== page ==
— I also got a little distracted by your use of tenses. I noted earlier that Death Knell is told in the past tense. That’s all well and good. We understand that all of the events in the book took place in the past. You need, however, to distinguish between the “past,” which is when your primary narrative occurs, and the “remote past,” which occurs before your main narrative. We use the “past perfect” tense for this. The “past perfect” tense is formed by taking the past tense of “to have” (which is “had) and combining it with the past participle of the verb you are using. It’s easier than it sounds. Here is what happens when we utilize it in the fourth paragraph of Death Knell, where Peter begins to really rock ‘n’ roll about the past and about how things are much better today:
Back then, he had just existed. He had been a zero then.
He had been a murderer in the eyes of the law and a criminal to everyone else. He had been a loser waiting to die. And he had known the world…
It makes for easier reading, given that the reader doesn’t have to sort out the past and the remote past, as you, the author has already done it for them. Which brings us to the next thing on the list:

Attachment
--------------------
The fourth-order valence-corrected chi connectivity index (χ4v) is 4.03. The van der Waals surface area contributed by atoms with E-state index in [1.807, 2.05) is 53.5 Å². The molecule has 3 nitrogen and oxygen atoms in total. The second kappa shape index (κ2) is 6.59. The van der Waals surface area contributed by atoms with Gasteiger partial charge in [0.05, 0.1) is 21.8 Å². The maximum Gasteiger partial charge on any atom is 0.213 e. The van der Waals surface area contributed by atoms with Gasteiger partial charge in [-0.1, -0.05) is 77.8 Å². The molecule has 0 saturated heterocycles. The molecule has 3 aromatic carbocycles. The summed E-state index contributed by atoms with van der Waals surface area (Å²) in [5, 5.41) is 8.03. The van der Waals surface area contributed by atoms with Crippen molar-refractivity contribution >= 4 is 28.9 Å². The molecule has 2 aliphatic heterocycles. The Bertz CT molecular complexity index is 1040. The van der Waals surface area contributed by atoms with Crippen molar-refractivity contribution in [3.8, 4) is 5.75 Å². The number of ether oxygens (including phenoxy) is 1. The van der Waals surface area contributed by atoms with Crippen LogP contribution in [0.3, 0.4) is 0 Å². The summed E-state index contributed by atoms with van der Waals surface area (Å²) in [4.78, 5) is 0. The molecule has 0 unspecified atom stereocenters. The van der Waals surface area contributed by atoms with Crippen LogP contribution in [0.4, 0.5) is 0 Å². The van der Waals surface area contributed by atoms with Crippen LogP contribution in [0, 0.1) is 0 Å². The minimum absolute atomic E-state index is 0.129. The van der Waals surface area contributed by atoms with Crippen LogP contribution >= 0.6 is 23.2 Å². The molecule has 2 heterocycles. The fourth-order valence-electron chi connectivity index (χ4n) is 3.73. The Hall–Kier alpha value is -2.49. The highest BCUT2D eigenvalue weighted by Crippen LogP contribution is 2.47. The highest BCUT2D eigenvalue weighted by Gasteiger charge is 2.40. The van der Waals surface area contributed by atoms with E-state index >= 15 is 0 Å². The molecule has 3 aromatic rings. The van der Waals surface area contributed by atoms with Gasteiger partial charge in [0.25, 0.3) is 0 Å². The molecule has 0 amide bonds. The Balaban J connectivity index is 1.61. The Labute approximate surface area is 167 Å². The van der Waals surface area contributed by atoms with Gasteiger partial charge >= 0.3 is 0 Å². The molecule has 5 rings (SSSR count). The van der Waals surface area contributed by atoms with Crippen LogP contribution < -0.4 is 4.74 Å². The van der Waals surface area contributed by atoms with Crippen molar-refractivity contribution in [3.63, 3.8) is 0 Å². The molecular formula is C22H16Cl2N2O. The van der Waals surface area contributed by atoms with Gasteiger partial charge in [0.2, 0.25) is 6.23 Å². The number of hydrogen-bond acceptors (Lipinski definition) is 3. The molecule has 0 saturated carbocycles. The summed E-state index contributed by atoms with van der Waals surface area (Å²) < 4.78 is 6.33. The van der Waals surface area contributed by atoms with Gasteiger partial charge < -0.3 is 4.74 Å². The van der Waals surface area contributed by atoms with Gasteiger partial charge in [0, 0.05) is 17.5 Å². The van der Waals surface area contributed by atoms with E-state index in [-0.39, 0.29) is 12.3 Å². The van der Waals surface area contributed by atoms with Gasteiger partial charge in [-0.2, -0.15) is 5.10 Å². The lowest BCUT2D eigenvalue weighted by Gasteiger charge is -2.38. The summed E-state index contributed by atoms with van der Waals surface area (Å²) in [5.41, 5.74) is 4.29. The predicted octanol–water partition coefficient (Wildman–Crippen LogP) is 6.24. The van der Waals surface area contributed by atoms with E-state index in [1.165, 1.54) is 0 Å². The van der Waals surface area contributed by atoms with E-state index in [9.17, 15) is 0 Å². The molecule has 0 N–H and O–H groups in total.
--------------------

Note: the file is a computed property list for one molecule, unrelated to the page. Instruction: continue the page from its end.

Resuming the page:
— Your writing style is just a bit repetitive in spots, Anon. You have a slight tendency to use the same words in close proximity to each other and to repeat what you have already stated or indicated. You are hardly alone in overwriting. I’m in that very large room with you. So is Charles Dickens. The late Harlan Ellison, in his column The Glass Teat, did a short but hilarious sendup of Dickens and the seemingly endless repetition of Tiny Tim’s classic line “God Bless us, every one!” in A Christmas Carol. To correct this, read through your work and if you are describing the same thing over and over, or using the same word more than once in a paragraph, get rid of it and use a synonym.
Let’s look at that fourth paragraph again, where with a snip here and a clip there we can move things along just a bit faster by reducing the use of the phrase “He was”:
Back then, he had just existed. He had been a zero then, a murderer in the eyes of the law, a criminal to everyone else, and a loser waiting to die. He had known the world…
That’s all I got, Anon. In the interest of brevity (…) I tried to focus on the broad picture and give an example or two rather than to go through and pick out each and every potential error. I will now attempt to remain uncharacteristically quiet while I give our wonderful readers a turn at commenting on your work. I sincerely hope, Anon, that you keep plugging away so that we can see the rest of Death Knell at some point in the future. And thank you for submitting to First Page Critique!
Your story is told in the past tense. All of the events described took place in the past. The problem arises when you have to distinguish between events which took place in the past in your main narrative — and events which took place even further in the past. That’s where the past perfect comes in. It’s easy enough to use
— Peter waved back and thought about his life in a different cubicle.